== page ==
An Alternate Reality

There’s a greater reality that technology will never surpass or achieve...

Our perception is everything. How we interpret the world around us and our engagement with it greatly determines our lives in both quality and creation. Check out an Amazon review for almost any product and you’ll discover five star and one-star reviews—for the very same item! Listen to couples—happily married, on the brink of divorce and every state in between—and you’ll hear two different tales regarding the same relationship.

Technology is in the midst of creating an ever-evolving AR (Augmented Reality), where you can simulate life in an alternate world (i.e., bungee jumping in Costa Rica, skiing in Aspen, playing tennis at Wimbledon).  The pandemic has caused us to gravitate to this screen-laden world where attendance is taken virtually or noted in the clever acronym, IRL (In Real Life). Our life lessons are growing more comprised of chats, texts, emojis and screenshares, where an icon is considered sufficient (albeit online) presence.

I’m not knocking the myriad of gifts that arrive as a by-product of our tech-savvy world. I’ll be the first to admit that I love knowing my lessons can be found easily on a universal learning platform that our school uses, lessons that I create and decide when to share with a convenient click of a button. Children with underlying health issues are no longer prevented from engaging in learning now that we offer a streamlined learning program; students can learn at their own pace, replaying a lesson for greater understanding, translating into their first language where necessary.

But there’s a greater reality that technology will never surpass or achieve: the ability of humans to alter their perceptions and by extension, create their own reality. As the late Dr. Wayne Dyer said (author of The Shift

“When you change the way you look at things, the things you look at change.”

The other day, one of my 6th graders sounded palpably upset when I announced an assignment to read a few chapters independently that week. His icon glowed as he spoke:

“I feel so much pressure. My head hurts. This book is hard for me to enjoy.”

The boy is a voracious reader and extremely bright. His voice was tight with unshed tears. The stress he was feeling was his reality, his perceived reality.

I reminded him of how much he loved to read. I asked him what was different this time.

“I like to read at night, under a blanket with my favorite stuffed animal beside me.”

“Then that’s what you’ll do,” I said.

Oh, how he let out an audible sigh. Gone was the shaky, holding-back-tears in his voice. Gone was his perception that the world was closing in on him.

We are no different from my sweet 6th grader. We all possess the power to perceive the best and worst at every moment. My student had perceived me as “safe” to articulate his anxiety, which in turn, created an alternate reality for him.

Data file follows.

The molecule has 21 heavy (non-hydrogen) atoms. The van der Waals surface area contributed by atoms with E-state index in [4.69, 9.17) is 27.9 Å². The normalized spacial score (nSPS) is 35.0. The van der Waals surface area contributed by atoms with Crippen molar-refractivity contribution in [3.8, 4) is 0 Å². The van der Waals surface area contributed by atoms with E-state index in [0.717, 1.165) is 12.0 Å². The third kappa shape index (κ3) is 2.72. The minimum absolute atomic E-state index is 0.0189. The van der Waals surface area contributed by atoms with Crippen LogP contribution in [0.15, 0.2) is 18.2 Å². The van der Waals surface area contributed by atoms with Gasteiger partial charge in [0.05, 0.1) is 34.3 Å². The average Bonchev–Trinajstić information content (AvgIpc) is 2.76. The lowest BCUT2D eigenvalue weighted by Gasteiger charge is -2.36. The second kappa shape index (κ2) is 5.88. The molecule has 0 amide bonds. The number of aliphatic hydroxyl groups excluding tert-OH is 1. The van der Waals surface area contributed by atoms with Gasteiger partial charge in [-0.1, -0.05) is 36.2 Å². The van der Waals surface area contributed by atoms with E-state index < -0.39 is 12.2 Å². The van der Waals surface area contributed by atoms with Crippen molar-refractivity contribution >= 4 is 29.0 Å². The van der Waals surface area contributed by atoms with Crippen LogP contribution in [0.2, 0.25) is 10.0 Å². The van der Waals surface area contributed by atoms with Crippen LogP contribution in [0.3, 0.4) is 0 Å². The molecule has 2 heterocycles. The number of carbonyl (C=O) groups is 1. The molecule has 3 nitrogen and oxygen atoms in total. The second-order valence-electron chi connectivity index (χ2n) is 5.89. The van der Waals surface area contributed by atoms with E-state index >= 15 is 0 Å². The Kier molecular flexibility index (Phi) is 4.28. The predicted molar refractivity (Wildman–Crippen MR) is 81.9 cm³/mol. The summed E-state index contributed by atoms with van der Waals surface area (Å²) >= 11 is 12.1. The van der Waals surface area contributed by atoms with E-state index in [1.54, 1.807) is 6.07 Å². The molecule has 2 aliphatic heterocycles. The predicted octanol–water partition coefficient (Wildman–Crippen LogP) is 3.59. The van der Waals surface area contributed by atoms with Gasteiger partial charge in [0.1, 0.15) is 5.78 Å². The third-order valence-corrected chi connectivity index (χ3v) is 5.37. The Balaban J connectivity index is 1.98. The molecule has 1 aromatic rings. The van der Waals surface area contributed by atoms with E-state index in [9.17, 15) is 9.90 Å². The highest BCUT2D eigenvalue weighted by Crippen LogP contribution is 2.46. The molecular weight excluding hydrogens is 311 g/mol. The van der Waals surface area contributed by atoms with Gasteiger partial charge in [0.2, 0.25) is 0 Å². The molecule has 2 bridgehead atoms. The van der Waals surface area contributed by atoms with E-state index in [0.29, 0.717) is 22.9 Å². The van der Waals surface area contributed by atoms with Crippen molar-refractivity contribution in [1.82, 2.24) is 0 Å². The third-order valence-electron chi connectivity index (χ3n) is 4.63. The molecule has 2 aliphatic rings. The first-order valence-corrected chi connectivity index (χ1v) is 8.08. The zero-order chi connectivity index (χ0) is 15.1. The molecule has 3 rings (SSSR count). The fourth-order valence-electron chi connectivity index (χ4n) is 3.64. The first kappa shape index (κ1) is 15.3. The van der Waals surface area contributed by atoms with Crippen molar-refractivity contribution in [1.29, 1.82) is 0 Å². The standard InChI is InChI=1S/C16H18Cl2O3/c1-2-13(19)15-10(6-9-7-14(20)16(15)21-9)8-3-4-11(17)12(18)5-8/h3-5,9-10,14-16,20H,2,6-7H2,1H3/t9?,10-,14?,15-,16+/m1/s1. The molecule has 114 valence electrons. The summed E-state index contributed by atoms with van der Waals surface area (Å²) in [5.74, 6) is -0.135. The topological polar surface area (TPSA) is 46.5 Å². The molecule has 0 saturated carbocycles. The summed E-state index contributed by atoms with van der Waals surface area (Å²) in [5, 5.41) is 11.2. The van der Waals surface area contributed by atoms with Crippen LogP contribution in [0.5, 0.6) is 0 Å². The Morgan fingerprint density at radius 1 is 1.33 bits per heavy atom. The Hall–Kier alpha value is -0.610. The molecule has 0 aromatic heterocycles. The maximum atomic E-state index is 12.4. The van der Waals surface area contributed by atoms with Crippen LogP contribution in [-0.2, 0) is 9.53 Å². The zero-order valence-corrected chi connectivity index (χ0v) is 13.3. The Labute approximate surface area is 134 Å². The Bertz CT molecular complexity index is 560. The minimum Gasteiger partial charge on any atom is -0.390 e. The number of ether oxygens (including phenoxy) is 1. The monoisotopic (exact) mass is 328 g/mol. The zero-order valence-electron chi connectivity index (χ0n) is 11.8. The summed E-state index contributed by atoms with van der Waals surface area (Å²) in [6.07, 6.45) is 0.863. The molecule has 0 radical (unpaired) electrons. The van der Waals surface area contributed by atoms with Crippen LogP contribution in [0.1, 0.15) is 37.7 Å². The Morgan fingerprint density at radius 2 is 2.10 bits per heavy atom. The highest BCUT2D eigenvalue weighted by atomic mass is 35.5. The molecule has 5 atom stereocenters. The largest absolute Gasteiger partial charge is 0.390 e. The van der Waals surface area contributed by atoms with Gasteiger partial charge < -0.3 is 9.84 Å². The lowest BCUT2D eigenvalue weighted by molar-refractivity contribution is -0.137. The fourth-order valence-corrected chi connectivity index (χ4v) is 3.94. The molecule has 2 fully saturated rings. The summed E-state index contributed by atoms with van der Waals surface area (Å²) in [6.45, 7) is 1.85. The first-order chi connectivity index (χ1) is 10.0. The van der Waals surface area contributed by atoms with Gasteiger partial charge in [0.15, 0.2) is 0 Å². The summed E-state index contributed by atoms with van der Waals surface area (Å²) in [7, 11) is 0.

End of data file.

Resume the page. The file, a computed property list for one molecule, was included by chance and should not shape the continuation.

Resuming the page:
Consider your own life and how you perceive it. If there’s an area you aren’t happy with, how might you alter your understanding of it? Each moment is a gift for you to interpret and manifest a different reality.

Feeding Our Minds

Remain curious and open to learning new things!

A colleague reached out to me over the summer and let me know about a teaching opportunity that involved working on camera for our school district. I jumped at the chance.

The audition involved creating a mini lesson, replete with standards and curriculum that followed the state’s guidelines. It required a specific rubric to follow. 

Did I know what I was doing? Absolutely not. With content as a teacher, I shine, but with technology…well, that wasn’t in my wheelhouse. But I wasn’t going to allow a lack of experience using technology to impede me from doing something I love: teaching AND teaching on camera!

Creating the material for the lesson didn’t take me long, nor did the Power Point itself. Uploading my video with me on camera simultaneously…well, let’s just say, I didn’t eat for the entire day and it was dark outside by the time I was ready to hit submit to the district with my uploaded lesson.

Playing around with the unknown of the technology was frustrating but by the end of the full day, I had accomplished a new skill.

When I inquired whether or not my fellow teachers were auditioning as well, they looked at me as if I had acquired several heads. Their responses ran the gamut of:

“I don’t want to give myself anymore work.”

“That sounds too hard—no thanks.”

“Uh—no.”

In the end, over one-hundred teachers submitted their audition (I’m part of a large district), so there were plenty of teachers, eager for the exciting opportunity. 

I am grateful to note that I was one of the 25 fortunate teachers to get “cast” for the TV virtual teaching. And when we met for the first time this past week, I was not at all surprised by their positive energy. I felt like we all felt we had earned a “Golden Ticket” like something out of Willy Wonka and the Chocolate Factory.

Our lessons will air on local TV weekly for 30 minutes. Since it’s only local to our state and city, I want to share the lessons I’ll be creating here for any potential parents or students out there, hungry to feed their minds. To that end, I’m my first episode at the close of today’s blog post. Feel free to use the lesson as a starting point or follow along directly and participate in the activities.

I encourage you to consider an area of your life where you find yourself reluctant to try something new and go for it anyway. When we push ourselves past our comfort zones, real growth takes place.

Happy learning–for all of us!

Students can bolster their reading comprehension skills through this 10 minute video, connecting text to reader.